January 25, 2012
Is Fast Track on Track?
The Environmental Law Institute
Farella Braun + Martel LLP
Berkeley Law Center for Law, Energy & the Environment
UNPLUGGED: THE RENEWABLE ENERGY SPEAKER SERIES
California is today experiencing a "Gold Rush" in renewable energy. Many energy companies, attorneys, consultants and environmental organizations are working with federal, state and local governments to find ways to design and develop renewable energy projects that benefit the public while protecting the environment and natural resources. Berkeley Law Center for Law, Energy & the Environment, The Environmental Law Institute and Farella Braun + Martel held a series of bimonthly panel discussions to address the issues involved in renewable energy project development.
Session 7: Is Fast Track on Track? Product Development in the New Administration
Before 2010, the United States had never approved a utility-scale solar farm on public land in California. Renewable energy projects on private, state or county lands were limited. With the American Recovery and Reinvestment Act as a catalyst, California state, federal and county agencies approved more than 17,000 MW of renewable energy projects in 2010 and 2011 with over 3,000 MW on public lands. These "Fast Track" projects, permitted through close coordination between agencies, consultants, developers and public stakeholders, form the basis of our renewable energy future. While many of the permitted projects are under construction, many solar projects have stalled due to changing markets and the vagaries of a young industry. Panelists from agencies and the developer community delved into the fast and furious world of fast-track solar, where it’s been, lessons learned and where it’s going.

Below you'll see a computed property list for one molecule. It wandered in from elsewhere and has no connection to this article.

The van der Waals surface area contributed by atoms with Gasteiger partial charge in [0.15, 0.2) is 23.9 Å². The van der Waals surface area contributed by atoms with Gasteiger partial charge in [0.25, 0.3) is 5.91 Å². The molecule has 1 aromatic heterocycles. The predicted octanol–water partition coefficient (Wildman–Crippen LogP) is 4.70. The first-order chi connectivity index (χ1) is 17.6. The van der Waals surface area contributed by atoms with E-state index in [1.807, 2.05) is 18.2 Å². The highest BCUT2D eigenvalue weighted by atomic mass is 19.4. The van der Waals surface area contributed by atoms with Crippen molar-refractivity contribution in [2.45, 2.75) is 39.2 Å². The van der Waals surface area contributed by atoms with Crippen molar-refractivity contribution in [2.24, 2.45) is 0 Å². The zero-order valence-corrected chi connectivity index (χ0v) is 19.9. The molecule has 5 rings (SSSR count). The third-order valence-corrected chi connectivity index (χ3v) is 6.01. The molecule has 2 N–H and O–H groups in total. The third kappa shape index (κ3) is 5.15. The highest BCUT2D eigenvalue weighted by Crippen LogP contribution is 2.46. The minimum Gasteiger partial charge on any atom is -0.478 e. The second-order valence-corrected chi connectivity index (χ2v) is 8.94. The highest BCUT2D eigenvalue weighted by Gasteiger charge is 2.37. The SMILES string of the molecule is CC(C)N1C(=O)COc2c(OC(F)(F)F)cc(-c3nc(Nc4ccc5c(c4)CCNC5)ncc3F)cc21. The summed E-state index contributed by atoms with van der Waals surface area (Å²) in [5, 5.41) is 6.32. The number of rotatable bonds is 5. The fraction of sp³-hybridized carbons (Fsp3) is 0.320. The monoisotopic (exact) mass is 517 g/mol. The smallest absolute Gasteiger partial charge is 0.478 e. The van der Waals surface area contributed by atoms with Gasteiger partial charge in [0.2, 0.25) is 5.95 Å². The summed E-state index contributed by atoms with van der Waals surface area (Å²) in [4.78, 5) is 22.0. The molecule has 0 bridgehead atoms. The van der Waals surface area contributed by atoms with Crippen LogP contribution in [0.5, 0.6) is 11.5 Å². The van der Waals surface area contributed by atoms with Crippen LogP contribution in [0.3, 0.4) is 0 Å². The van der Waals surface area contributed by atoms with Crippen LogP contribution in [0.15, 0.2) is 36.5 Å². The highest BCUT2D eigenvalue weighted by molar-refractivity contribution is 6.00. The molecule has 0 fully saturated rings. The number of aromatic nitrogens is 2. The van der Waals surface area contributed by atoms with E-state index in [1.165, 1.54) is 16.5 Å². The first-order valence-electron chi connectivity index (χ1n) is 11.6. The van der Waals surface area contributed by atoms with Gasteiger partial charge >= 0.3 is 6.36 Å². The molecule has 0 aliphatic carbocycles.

Jennifer Johnson, Northern California Energy Director, Environmental Science Associates (moderator)
Ileene Anderson, Biologist and Public Lands Deserts Director, Center for Biological Diversity
Jeff Childers, Renewable Energy Project Manager, Bureau of Land Management
Mike Monasmith, Senior Project Manager, California Energy Commission
Kenny Stein, Environmental Manager, NextEra Energy Resources
Kenny Stein powerpoint presentation
Mike Monasmith presentation